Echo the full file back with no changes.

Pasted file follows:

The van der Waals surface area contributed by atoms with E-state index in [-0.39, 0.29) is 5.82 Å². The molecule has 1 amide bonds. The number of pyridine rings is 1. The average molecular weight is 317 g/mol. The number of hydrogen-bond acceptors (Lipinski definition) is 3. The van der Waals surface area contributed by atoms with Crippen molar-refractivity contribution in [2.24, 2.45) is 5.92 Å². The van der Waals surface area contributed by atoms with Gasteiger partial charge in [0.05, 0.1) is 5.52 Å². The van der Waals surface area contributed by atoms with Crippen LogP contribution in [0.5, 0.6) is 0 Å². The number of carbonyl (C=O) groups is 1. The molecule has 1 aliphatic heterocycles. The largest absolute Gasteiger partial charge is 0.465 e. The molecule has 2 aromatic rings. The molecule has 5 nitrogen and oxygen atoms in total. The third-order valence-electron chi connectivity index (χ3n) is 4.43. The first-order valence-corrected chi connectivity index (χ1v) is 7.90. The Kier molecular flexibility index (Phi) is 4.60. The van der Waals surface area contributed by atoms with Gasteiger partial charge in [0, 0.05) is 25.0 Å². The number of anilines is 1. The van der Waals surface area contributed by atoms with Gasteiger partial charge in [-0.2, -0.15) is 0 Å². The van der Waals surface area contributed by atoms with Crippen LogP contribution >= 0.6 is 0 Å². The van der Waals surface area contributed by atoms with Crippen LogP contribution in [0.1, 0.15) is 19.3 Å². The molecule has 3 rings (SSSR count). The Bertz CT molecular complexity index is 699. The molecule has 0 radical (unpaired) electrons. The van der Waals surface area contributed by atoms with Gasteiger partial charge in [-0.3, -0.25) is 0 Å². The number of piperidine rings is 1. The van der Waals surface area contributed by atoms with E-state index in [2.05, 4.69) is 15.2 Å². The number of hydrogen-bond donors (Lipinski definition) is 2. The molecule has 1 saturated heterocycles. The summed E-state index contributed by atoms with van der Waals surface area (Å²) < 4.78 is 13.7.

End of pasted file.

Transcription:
The van der Waals surface area contributed by atoms with E-state index in [-0.39, 0.29) is 5.82 Å². The molecule has 1 amide bonds. The number of pyridine rings is 1. The average molecular weight is 317 g/mol. The number of hydrogen-bond acceptors (Lipinski definition) is 3. The van der Waals surface area contributed by atoms with Crippen molar-refractivity contribution in [2.24, 2.45) is 5.92 Å². The van der Waals surface area contributed by atoms with Gasteiger partial charge in [0.05, 0.1) is 5.52 Å². The van der Waals surface area contributed by atoms with Crippen LogP contribution in [0.5, 0.6) is 0 Å². The number of carbonyl (C=O) groups is 1. The molecule has 1 aliphatic heterocycles. The largest absolute Gasteiger partial charge is 0.465 e. The molecule has 2 aromatic rings. The molecule has 5 nitrogen and oxygen atoms in total. The third-order valence-electron chi connectivity index (χ3n) is 4.43. The first-order valence-corrected chi connectivity index (χ1v) is 7.90. The Kier molecular flexibility index (Phi) is 4.60. The van der Waals surface area contributed by atoms with Gasteiger partial charge in [0, 0.05) is 25.0 Å². The number of anilines is 1. The van der Waals surface area contributed by atoms with Gasteiger partial charge in [-0.2, -0.15) is 0 Å². The van der Waals surface area contributed by atoms with Crippen LogP contribution >= 0.6 is 0 Å². The van der Waals surface area contributed by atoms with Crippen LogP contribution in [0.1, 0.15) is 19.3 Å². The molecule has 3 rings (SSSR count). The Bertz CT molecular complexity index is 699. The molecule has 0 radical (unpaired) electrons. The van der Waals surface area contributed by atoms with Gasteiger partial charge in [-0.3, -0.25) is 0 Å². The number of piperidine rings is 1. The van der Waals surface area contributed by atoms with E-state index in [2.05, 4.69) is 15.2 Å². The number of hydrogen-bond donors (Lipinski definition) is 2. The molecule has 1 saturated heterocycles. The summed E-state index contributed by atoms with van der Waals surface area (Å²) < 4.78 is 13.7.